These days a compact disc can be recorded, manufactured and packaged on a relatively modest budget. The upside: tons of talented musicians unable to hook up with a major label are now able to get their music "out there" to the public. The downside: an awful lot of horrid crap that ought to get trucked right out to the landfill without ever coming near a stereo system gets foisted on an unsuspecting public. Cheek to Cheek: Ellis Leahy Sings Sinatra
, falls, sadly, into the downside category. Thirty secords into the opener, Leahy's rendition of Rodgers and Hart's "I Wish I Were In Love Again," has one asking "My God, how drunk is he?" Sinatra's nuanced phrasing and easy swing, his ease and nonchalance of delivery are all a distant memory here as Leahy butchers the melody and bulldozes the lyric with an comically stentorian delivery that at times borders on outright bellowing.
And when he sings (if you want to call it singing) the sly lyric, "When love congeals, it soon reveals, the faint aroma of performing seals," he makes it sound so dirty. Where Mr. Sinatra carried this bawdy bit of naughtiness off with a twinkle in his blue eye, a wink and a guileless grin, Ellis Leahy sniggers like an abject pervert, depravity incarnate.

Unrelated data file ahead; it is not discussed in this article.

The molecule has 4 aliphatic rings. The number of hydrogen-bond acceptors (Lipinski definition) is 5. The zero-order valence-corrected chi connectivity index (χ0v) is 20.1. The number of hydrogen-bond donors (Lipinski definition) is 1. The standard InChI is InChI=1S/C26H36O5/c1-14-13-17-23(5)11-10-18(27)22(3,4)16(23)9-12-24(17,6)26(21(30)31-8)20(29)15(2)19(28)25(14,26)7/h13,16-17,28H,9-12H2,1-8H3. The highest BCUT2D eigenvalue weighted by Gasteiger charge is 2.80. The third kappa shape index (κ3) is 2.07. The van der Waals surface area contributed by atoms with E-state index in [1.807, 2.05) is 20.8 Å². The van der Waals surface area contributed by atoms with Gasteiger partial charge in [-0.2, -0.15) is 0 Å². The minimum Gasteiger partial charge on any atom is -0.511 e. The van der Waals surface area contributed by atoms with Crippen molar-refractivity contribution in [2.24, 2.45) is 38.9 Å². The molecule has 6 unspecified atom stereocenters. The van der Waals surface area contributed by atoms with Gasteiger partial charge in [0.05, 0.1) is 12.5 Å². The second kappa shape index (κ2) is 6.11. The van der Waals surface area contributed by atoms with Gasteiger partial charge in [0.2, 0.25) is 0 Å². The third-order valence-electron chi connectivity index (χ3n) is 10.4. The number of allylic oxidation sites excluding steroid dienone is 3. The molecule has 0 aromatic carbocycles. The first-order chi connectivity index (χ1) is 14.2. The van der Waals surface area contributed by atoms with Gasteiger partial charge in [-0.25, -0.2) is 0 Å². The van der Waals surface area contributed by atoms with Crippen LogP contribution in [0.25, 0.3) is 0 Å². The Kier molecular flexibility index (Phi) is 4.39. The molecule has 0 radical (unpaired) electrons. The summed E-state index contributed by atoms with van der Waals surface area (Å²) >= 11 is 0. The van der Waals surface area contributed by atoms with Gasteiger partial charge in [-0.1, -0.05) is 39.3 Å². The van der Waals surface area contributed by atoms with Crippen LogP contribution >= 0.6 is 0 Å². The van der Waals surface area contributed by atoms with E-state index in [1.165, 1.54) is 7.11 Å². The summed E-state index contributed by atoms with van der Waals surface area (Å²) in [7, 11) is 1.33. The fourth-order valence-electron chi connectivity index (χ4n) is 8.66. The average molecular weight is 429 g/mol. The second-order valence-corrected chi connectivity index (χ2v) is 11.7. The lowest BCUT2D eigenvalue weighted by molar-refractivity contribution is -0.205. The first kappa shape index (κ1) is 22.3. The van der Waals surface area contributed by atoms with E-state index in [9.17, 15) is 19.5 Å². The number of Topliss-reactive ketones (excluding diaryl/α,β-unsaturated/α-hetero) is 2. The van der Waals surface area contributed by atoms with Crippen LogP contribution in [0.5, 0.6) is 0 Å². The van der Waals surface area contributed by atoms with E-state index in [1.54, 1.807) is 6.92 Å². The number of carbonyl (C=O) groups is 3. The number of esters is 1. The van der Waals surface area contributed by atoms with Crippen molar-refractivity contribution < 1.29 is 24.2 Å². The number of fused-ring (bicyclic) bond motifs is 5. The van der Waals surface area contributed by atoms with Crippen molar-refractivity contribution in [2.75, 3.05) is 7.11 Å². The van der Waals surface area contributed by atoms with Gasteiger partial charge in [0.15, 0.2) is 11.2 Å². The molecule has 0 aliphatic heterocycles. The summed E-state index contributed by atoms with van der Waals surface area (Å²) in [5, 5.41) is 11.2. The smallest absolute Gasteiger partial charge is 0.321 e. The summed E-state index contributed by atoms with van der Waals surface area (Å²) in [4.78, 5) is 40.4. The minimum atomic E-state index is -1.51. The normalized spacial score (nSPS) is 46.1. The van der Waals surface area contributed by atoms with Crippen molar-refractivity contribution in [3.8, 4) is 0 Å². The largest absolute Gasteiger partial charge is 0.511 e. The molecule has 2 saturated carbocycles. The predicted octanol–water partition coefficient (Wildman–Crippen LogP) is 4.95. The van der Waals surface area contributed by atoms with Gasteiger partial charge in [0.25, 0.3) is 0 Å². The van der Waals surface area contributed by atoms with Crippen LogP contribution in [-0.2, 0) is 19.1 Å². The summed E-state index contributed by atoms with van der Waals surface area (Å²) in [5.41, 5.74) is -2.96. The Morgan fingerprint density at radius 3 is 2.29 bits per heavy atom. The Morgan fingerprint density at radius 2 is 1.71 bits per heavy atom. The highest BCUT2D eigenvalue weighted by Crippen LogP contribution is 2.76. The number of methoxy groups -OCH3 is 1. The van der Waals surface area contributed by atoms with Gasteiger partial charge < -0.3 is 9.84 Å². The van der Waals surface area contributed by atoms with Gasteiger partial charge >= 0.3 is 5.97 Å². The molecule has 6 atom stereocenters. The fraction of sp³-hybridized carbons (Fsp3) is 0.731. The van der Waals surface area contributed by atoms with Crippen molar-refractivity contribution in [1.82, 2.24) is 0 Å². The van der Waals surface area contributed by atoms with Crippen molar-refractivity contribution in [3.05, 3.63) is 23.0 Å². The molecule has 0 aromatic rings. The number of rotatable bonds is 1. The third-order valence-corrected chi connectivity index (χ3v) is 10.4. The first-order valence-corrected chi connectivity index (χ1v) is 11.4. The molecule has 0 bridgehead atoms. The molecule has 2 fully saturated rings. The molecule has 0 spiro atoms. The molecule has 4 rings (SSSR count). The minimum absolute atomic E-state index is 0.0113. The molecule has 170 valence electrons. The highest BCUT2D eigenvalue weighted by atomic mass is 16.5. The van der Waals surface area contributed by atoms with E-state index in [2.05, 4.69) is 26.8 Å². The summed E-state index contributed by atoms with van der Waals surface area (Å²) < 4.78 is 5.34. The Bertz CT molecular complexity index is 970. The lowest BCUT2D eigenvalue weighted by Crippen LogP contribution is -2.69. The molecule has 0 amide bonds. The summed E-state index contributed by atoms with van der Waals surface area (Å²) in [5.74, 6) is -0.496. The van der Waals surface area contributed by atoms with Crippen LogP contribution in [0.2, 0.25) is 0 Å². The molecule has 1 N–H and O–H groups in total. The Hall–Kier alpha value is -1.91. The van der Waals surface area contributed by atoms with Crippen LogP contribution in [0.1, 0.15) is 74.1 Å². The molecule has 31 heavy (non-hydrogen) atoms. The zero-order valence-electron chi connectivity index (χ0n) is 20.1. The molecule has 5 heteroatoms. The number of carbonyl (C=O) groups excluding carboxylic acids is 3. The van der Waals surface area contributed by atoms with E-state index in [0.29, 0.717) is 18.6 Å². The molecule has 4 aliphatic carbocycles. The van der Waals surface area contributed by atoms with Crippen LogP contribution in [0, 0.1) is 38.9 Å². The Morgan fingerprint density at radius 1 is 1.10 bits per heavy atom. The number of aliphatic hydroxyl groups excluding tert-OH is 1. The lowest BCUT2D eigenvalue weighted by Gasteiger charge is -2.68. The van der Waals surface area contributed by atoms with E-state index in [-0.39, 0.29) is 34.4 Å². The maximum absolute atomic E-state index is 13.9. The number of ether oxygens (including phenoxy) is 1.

Enough! Enough words about this sonic travesty.
But there is justice in this world sometimes. This writer caught an ad in our local paper advertising a performance by "The One and Only Ellis Leahy, Vocalist" performing at De Nio's Pizza Parlor. It was a moth-to-flame thing I suppose, that drew me there. I entered the dim confines that were redolent of oregano and tomato sauce, and found the One and Only on a small stage in the rear, belting it out to a disgruntled audience in front of a Megastar karaoke machine, the Irving Berlin hit "Cheek to Cheek."
Vocalist Leahy, fat, square-headed, decked out in a rumpled, ill-fitting suit and a sweat-stained fedora, blared out the lyric: "Heaven, I'm in Heaven, And my heart beats so that I can hardly speak, And I seem to find that happiness I seek, When we're out together dancing, Cheek to Cheek." (off the Come Dance With Me disc, Billy May orchestrating). A performance that can only be described as fatuous and criminally buffoonish, the lyric rendered in a voice like that of a bull sea lion in the rut, in this writer's view.
And I wasn't alone in my low opinion, because before Leahy could continue, a svelte man in a sleek suit sprang on stage and swaggered forward; he sported a sprinkling of grave dust on his shoulders, with dirt clods nestled in the brim of his snappy hat, and he approached Ellis Leahy from the rear and applied a series of vigorous kicks to the singer's buttocks, moving from cheek to cheek with the applications, smiting each bun a good half a dozen times apiece before Leahy leaped howling to the dance floor, into the crowd that chased him to the parking lot and beat him senseless, while the kicker dusted his shoulders, tilted his fedora, grinned and did a jaunty strut, stage right, off into the night.